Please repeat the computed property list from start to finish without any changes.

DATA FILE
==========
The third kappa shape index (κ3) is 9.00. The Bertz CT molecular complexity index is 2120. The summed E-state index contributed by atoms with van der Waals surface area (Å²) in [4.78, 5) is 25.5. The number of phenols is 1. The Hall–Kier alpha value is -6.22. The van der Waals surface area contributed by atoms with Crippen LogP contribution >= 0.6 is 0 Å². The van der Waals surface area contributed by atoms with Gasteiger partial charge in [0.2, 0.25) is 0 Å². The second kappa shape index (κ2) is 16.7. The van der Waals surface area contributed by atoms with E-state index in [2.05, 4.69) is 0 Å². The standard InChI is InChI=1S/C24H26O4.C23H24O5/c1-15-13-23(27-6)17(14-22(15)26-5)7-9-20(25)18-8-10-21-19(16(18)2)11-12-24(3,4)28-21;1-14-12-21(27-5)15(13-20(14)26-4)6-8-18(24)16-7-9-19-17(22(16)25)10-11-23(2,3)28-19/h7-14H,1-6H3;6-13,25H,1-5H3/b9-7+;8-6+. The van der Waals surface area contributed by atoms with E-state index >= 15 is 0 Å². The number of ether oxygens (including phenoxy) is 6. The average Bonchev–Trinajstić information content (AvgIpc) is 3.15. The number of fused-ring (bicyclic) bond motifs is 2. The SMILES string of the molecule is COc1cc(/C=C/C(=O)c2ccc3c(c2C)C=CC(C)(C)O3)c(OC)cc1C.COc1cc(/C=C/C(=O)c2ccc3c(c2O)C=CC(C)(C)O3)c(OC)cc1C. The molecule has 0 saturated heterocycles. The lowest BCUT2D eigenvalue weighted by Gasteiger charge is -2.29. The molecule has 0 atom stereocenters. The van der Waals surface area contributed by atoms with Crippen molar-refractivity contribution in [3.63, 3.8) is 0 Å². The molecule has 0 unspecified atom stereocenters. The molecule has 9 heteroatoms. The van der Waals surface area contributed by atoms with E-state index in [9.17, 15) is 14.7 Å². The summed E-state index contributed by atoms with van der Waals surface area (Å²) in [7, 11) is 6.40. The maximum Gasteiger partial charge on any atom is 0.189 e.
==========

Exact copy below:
The third kappa shape index (κ3) is 9.00. The Bertz CT molecular complexity index is 2120. The summed E-state index contributed by atoms with van der Waals surface area (Å²) in [4.78, 5) is 25.5. The number of phenols is 1. The Hall–Kier alpha value is -6.22. The van der Waals surface area contributed by atoms with Crippen LogP contribution >= 0.6 is 0 Å². The van der Waals surface area contributed by atoms with Gasteiger partial charge in [0.2, 0.25) is 0 Å². The second kappa shape index (κ2) is 16.7. The van der Waals surface area contributed by atoms with E-state index in [2.05, 4.69) is 0 Å². The standard InChI is InChI=1S/C24H26O4.C23H24O5/c1-15-13-23(27-6)17(14-22(15)26-5)7-9-20(25)18-8-10-21-19(16(18)2)11-12-24(3,4)28-21;1-14-12-21(27-5)15(13-20(14)26-4)6-8-18(24)16-7-9-19-17(22(16)25)10-11-23(2,3)28-19/h7-14H,1-6H3;6-13,25H,1-5H3/b9-7+;8-6+. The van der Waals surface area contributed by atoms with E-state index >= 15 is 0 Å². The number of ether oxygens (including phenoxy) is 6. The average Bonchev–Trinajstić information content (AvgIpc) is 3.15. The number of fused-ring (bicyclic) bond motifs is 2. The SMILES string of the molecule is COc1cc(/C=C/C(=O)c2ccc3c(c2C)C=CC(C)(C)O3)c(OC)cc1C.COc1cc(/C=C/C(=O)c2ccc3c(c2O)C=CC(C)(C)O3)c(OC)cc1C. The molecule has 0 saturated heterocycles. The lowest BCUT2D eigenvalue weighted by Gasteiger charge is -2.29. The molecule has 0 atom stereocenters. The van der Waals surface area contributed by atoms with Crippen molar-refractivity contribution in [3.63, 3.8) is 0 Å². The molecule has 0 unspecified atom stereocenters. The molecule has 9 heteroatoms. The van der Waals surface area contributed by atoms with E-state index in [9.17, 15) is 14.7 Å². The summed E-state index contributed by atoms with van der Waals surface area (Å²) in [7, 11) is 6.40. The maximum Gasteiger partial charge on any atom is 0.189 e.